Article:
You can deduct up to $5,000, as long as you don’t spend more than $50,000 in total startup costs. But as a freelancer, you probably won’t. 

Lastly, if you’re setting your new business up as a partnership, LLC, or corporation, the IRS will let you deduct an additional $5,000 related to the organization and registering of your business. This could include legal fees for drafting partnership agreements, filing fees for registering with the state, and accounting fees for establishing the organization. But again, this is strictly limited to the aforementioned business types so unless you plan on registering with your home state using one of these organizational structures, you won’t be able to capitalize on this additional deduction.

Calculating Your Net Earnings

Now that we’ve expounded on some of the more opaque aspects of determining your business expenses, let’s run through a quick example on how to calculate your Net Earnings. As we’re going through this, remember the basic formula Schedule C is outlining:

Gross Income  – Business Deductions = Net Earnings

Let’s say you just completed your first year of freelancing and it was an absolute success! You signed 5 major clients and performed $12,000 worth of services for each. You also made the following purchases during the year:

  • Business Cards: $500
  • Advertising in a local newspaper: $1,000
  • New Laptop: $1500
  • Software: $400
  • You converted your 400 sq ft guest room to a home office
  • Drove a total of 550 miles to client meeting
  • Office Furniture: $1500
  1. Start with your gross income. Considering you had 5 clients paying you $12,000 each, this means your revenue for the year was $60,000.
  2. Next, let’s look at what we can deduct as business expenses. The business cards, advertising cost, and software are all business expenses that can be deducted in full. So far, we have $1,900 in deductible expenses ($500 + $1,000 + $400).
  3. Let’s address the laptop and office furniture. Both are considered assets. According to the IRS this expense needs to be recognized over the life of the object. But you’re a new freelancer and need as much money in your pocket as possible. So instead, we’re going to claim a Section 179 Deduction. This will allow you to deduct the entire cost of these items in the current year. This increases our deductible expenses by $3,000 ($1500 furniture + $1500 laptop).
  4. Car – Considering you drove 550 miles and the current deduction rate is 57.5 cents per mile, this means you’ll be able to deduct $316 as an auto expense.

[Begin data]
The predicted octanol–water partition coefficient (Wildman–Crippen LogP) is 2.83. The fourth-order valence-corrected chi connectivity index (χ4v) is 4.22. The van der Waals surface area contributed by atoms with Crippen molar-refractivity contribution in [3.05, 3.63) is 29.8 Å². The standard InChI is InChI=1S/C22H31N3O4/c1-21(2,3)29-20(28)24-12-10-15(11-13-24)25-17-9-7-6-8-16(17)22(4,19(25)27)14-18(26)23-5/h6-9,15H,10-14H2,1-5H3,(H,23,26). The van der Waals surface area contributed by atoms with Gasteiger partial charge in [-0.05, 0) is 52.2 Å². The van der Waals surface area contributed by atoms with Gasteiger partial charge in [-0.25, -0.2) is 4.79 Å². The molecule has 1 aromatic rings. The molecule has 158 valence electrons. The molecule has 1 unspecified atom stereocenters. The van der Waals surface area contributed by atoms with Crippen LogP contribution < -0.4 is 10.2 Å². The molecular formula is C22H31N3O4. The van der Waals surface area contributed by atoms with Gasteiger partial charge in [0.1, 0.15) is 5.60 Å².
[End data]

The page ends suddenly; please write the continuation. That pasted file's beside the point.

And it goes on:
5. Home – Now we’ll look at the amount of home office expenses you can deduct. Here we’ll take the simplified route as well. Currently, the deduction rate for a home office is $5 per square foot. Unfortunately, this is capped at 300 square feet so despite having a 400 sq. ft. office, you’ll only be able to deduct $1,500 (300 x $5).

Now that we’ve determined our revenue and expenses, we can determine our Net Earnings:

Gross Income$60,000
Deductible Expenses
Business Cards$500
Advertising costs$1,000
Laptop + Office Furniture (Sec. 179 Deduction)$3,000
Home Office Deduction$1,500
Auto Deduction$316
Net Earnings / Profit$53,284

So, Now What?

Congratulations! You’ve persevered through Schedule C, figured out your business deductions, and determined your Net Earnings. You’ve made it farther than three quarters of freelancers. So now what do you do? Well now it’s time to actually calculate what you owe and for that, you’ll need your Form 1040 and Schedule SE, where you’ll be able to deduct your personal expenses. This article details the next step you need to go through to figure out how much to send to Uncle Sam. 

Remember as you’re filling out your 1040 and Schedule SE, the reason 73% of freelancers don’t take business deductions is because they neglect to complete and file Schedule C. But now you know better: business expense deductions are captured on Schedule C. And once you’ve calculated your Net Earnings on Schedule C, this is the amount you’ll input as “Income” at the very beginnings of Form 1040 (see Line 1) and Schedule SE (see Line 2). So by adding the Schedule C step to your process, you have considerably reduced the amount of money you’ll actually take into consideration to calculate your taxes.

Written by
Ryan Parry

Ryan Parry is a registered CPA from San Francisco, California with experience in the FinTech and Public Accounting Industry. In his spare time he enjoys being perpetually disappointed by the San Francisco 49ers and a well aged box of wine.